With Covid-19 taking over 2020, fashion brands are having to come up with new and innovative ways to let the world know about their upcoming designs while adhering to social distancing rules due to the pandemic.
Saint Laurent announced in April that they would no longer be participating in Paris Fashion Week for the rest of the year, due to the coronavirus. Gucci also announced that they would no longer be following the seasonal calendar for Fashion Week, cutting down their usual five shows to two.
Last month, designer Anifa Mvuemba of the Congolese brand Hanifa introduced us to fashion shows using 3D models to debut her new collection on Instagram Live, which took innovation to a whole new level.
Last Friday kicked off London Fashion Week’s first ever digital event, which includes live streams, visual lookbooks, interactive timelines and 360 degree photos and videos to show designers’ upcoming collections.
So, has digital become the new normal for fashion brands to debut their new collections?
It certainly makes fashion more accessible to enthusiasts across the world. However, from an IP perspective, this potential shift in the method of first disclosure of new collections and designs leads to uncertainty over designers’ ability to benefit from UK and Community unregistered design protection.
Community unregistered design protection, which has been available to EU and UK designers and businesses disclosing their designs for the first time in the EU, is a well-used IP right in the fashion industry as designs change on a seasonal basis and it has a different legal scope to UK design right – notably the Community version protects fabric designs but UK design right doesn’t. An EU unregistered design right grants the proprietor three years’ protection from copying.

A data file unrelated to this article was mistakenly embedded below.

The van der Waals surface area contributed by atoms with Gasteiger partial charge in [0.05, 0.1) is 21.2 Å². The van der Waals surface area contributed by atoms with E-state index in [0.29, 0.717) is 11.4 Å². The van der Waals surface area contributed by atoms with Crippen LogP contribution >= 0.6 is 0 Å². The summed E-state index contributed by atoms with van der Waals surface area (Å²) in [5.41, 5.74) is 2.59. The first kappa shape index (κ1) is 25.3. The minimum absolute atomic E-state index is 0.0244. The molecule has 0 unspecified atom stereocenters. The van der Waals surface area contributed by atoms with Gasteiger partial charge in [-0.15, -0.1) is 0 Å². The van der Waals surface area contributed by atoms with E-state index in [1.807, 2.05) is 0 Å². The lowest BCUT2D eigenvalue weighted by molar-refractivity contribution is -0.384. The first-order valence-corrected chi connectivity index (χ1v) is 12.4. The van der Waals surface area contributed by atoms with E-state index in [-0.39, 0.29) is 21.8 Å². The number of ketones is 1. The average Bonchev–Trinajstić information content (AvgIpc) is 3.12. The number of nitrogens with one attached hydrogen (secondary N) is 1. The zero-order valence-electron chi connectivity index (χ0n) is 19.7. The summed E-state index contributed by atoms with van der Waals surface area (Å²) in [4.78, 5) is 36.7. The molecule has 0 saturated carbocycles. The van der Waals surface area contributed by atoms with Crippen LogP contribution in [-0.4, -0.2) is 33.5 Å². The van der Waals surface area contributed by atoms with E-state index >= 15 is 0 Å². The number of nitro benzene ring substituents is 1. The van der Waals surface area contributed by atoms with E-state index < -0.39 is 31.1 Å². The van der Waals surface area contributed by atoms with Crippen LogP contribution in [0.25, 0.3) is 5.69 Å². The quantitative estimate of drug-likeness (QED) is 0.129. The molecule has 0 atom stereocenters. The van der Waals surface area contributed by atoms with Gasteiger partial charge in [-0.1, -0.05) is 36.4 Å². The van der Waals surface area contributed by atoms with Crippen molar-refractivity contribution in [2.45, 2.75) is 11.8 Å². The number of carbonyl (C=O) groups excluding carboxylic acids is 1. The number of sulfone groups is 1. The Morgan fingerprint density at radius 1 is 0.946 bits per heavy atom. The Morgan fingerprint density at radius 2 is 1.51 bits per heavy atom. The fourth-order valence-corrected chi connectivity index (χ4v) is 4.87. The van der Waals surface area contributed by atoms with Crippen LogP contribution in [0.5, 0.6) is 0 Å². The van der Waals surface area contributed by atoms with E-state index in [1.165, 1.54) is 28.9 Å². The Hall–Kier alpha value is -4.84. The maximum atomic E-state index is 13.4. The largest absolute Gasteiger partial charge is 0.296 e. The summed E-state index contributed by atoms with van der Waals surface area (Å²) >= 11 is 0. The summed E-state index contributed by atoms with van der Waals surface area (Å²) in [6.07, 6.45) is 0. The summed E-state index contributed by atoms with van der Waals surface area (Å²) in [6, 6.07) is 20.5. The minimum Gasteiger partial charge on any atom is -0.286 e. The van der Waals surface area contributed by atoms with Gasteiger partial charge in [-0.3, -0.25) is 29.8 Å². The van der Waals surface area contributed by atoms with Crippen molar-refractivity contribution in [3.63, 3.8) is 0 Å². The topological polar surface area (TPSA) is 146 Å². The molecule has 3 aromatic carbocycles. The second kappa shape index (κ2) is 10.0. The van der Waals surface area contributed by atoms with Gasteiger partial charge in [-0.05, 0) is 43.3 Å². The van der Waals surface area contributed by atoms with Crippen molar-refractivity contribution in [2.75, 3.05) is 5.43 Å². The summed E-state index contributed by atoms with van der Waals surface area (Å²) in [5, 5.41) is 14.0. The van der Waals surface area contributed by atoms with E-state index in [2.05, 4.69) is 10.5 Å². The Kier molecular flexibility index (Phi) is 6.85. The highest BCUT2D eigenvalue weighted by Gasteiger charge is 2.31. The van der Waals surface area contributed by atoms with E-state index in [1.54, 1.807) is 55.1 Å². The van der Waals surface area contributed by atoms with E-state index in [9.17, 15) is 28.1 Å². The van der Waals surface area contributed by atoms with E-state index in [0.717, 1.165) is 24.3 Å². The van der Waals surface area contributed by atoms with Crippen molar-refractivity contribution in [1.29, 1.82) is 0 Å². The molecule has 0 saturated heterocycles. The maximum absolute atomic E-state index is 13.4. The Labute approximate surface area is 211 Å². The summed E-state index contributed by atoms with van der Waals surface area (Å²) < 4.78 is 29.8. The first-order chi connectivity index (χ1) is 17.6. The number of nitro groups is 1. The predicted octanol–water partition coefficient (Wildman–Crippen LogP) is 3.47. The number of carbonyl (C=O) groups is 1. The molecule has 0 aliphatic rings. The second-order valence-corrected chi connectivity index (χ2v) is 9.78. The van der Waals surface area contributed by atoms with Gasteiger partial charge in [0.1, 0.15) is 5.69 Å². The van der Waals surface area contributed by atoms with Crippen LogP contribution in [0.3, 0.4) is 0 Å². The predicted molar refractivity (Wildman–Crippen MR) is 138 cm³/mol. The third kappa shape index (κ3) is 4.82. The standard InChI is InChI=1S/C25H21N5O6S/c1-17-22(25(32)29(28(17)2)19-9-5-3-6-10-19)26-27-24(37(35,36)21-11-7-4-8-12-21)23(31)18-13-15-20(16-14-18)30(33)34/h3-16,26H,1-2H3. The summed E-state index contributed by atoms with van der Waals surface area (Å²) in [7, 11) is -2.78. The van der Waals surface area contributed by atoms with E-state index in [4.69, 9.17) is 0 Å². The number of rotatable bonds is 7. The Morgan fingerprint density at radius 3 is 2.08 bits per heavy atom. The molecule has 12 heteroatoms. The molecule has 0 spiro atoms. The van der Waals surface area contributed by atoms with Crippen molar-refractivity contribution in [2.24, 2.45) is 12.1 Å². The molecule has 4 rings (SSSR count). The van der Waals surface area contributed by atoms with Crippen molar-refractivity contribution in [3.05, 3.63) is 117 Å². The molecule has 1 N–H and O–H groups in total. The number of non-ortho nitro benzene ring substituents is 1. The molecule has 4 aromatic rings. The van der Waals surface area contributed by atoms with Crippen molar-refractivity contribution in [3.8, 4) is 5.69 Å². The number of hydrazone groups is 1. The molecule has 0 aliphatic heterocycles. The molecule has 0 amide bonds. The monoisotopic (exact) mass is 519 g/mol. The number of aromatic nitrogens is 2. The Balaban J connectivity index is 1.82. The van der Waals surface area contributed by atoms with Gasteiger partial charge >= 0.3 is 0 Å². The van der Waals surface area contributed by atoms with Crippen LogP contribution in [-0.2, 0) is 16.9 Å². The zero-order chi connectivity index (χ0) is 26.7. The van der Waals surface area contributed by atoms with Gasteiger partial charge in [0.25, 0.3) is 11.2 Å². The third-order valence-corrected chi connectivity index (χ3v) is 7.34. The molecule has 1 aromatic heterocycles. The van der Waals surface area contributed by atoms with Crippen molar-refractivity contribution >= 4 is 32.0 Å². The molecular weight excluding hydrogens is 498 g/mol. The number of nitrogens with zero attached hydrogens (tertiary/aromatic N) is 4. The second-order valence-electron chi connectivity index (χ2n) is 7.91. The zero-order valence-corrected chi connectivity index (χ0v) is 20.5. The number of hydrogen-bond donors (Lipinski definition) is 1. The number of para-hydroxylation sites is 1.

Designers are already asking the question: “Following Brexit, what happens if I’m disclosing my new designs in the UK, when it will no longer be in the EU? Will I still get any Community unregistered design protection?”
UK-based businesses and designers disclosing first in the UK will continue to benefit from the unregistered design protection in the UK which has been expanded under the post-Brexit regime in the UK, including a new supplementary unregistered design right that will mirror the Community unregistered design protection but have effect only in the UK. However, further guidance is needed on whether they will qualify for Community unregistered design protection as well. Similarly, EU-based businesses and designers disclosing first in the EU will continue to get Community unregistered design protection but further guidance is needed on whether they will also qualify for UK unregistered design protection. The UK Government’s latest draft proposal in the Brexit negotiations suggests that designers might be able to access both Community and UK unregistered protection, irrespective of the territory of first disclosure.
By fashion shows going digital and being live-streamed around the world in multiple different time zones, where will the designs be disclosed first and what does that mean for the protection will they get? Will designs be first disclosed in the country from which the event is being streamed? Or will they be simultaneously first disclosed in the UK and Europe (and everywhere else in the world) and does this lead to both UK and Community unregistered design protection arising automatically? Further direction is needed on this.
Do get in touch with us if you have any queries with regard to the design protection available for your new designs.
This article is for general information only. Its content is not a statement of the law on any subject and does not constitute advice. Please contact Reddie & Grose LLP for advice before taking any action in reliance on it.